Elections and Internal Crisis in Iran
The recent parliamentary elections in Iran have gained special significance for several considerations, as it is the first election that took place after a series of protests against government economic policies that have swept many cities and regions in Iran and which the security services have faced with a violent reaction. Also, it is also the first elections that took place after The American administration ended its commitment to the Iranian nuclear agreement, as well as the first elections that took place after killing the Iranian military leader Qassim Soleimani by the United States and the escalation of tension that followed between the two countries.
Many observers view these elections as an indication of the direction of Iranian domestic and foreign policies, with a great sense of lack of optimism that positive changes occurred internally or externally, with the reality of the Iranian authorities preventing thousands of candidates affiliated with the reformist movement from running, and with the low turnout in the elections, this led to almost absolute control of the hard-line current over Parliament, and thus confirmation of the continuation of the hard-line approach led by this current internally and externally.
What can be concluded directly from the results of these elections is the continuation of the strict approach in dealing with any popular protests in the Iran, the conservative current and its tools on the ground will not allow the development of these protests in any way. The protests are considered, from the viewpoint of many observers, the real threat to the stability of the regime in Tehran.
The Iranian foreign policy is not expected to change much with the election results. This policy may become more stringent in dealing with issues related to the nuclear file, but in general we cannot expect a major change in Iranian foreign policies, both on diplomatic or military levels.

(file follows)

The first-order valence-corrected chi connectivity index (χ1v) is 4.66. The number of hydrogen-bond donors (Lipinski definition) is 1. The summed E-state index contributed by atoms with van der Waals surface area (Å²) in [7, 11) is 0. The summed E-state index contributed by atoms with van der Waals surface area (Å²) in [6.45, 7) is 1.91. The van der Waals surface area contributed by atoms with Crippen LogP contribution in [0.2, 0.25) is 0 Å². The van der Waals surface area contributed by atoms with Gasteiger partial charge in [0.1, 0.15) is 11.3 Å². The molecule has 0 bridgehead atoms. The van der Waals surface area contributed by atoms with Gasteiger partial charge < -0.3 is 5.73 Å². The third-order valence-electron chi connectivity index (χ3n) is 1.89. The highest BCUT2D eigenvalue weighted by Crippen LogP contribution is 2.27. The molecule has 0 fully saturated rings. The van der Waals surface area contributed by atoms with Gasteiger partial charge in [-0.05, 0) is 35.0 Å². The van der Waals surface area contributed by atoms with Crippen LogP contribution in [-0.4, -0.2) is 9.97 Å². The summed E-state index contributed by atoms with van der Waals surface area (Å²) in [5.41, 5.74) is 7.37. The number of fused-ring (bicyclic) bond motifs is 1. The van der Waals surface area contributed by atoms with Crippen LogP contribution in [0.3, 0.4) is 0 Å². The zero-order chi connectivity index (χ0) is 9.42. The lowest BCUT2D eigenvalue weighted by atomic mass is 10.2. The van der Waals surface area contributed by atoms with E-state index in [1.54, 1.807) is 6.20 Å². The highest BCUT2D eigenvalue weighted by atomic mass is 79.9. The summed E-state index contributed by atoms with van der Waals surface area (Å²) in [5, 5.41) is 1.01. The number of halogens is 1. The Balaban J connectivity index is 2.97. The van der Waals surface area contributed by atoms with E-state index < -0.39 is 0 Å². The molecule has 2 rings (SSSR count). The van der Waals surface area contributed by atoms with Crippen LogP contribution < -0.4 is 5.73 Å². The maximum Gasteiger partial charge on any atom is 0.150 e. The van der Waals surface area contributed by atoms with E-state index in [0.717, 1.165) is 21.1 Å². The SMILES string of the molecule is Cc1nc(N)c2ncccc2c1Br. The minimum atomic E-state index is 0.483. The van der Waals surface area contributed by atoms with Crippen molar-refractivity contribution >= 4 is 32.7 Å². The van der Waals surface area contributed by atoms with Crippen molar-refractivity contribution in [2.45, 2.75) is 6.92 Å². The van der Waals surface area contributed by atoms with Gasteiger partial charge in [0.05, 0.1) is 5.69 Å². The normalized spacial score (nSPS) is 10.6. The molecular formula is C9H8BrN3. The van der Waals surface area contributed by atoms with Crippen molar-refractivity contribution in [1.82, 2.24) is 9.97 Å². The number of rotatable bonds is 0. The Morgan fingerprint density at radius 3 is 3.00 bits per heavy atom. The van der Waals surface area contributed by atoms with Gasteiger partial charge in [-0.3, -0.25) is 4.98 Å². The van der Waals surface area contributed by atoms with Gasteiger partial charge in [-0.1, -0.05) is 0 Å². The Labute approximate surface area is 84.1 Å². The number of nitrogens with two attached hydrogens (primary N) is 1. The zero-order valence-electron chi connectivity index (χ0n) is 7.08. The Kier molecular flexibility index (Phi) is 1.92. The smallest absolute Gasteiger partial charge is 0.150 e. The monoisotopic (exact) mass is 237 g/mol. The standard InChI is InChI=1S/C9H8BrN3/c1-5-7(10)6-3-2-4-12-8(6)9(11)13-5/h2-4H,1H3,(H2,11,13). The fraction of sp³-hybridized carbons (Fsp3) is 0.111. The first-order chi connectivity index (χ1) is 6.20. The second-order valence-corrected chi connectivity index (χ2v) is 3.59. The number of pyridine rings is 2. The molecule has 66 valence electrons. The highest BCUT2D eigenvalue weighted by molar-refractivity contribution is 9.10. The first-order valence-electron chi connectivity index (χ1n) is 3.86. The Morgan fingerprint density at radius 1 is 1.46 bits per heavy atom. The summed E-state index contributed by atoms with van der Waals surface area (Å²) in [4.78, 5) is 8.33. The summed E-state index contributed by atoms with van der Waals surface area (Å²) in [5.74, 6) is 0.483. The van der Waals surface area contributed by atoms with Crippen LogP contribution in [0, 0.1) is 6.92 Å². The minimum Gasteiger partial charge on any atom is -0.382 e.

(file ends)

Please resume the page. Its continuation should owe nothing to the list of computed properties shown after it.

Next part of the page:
Conservative control and the continuation of the same approach to foreign policy does not necessarily imply a blocked horizon for reaching understandings between Tehran and regional and international powers, led by the United States, and although the two countries are currently fighting a non-classic war on various tracks, the recent history of US President Donald Trump’s administration tells us that the man is ready to make deals in unexpected times and circumstances, and we have in agreement with the North Korean regime as well as with the Taliban in Afghanistan, clear examples of the way the White House resident thinks.
Once again, the manner in which these elections were held confirms that the fundamental crisis in Iran is an internal crisis, and that all measures that have been taken, especially with regard to depriving thousands of reformists from running, are indications of a real internal crisis, this crisis is linked primarily to the economic and social files.
By: Mohammed Khalil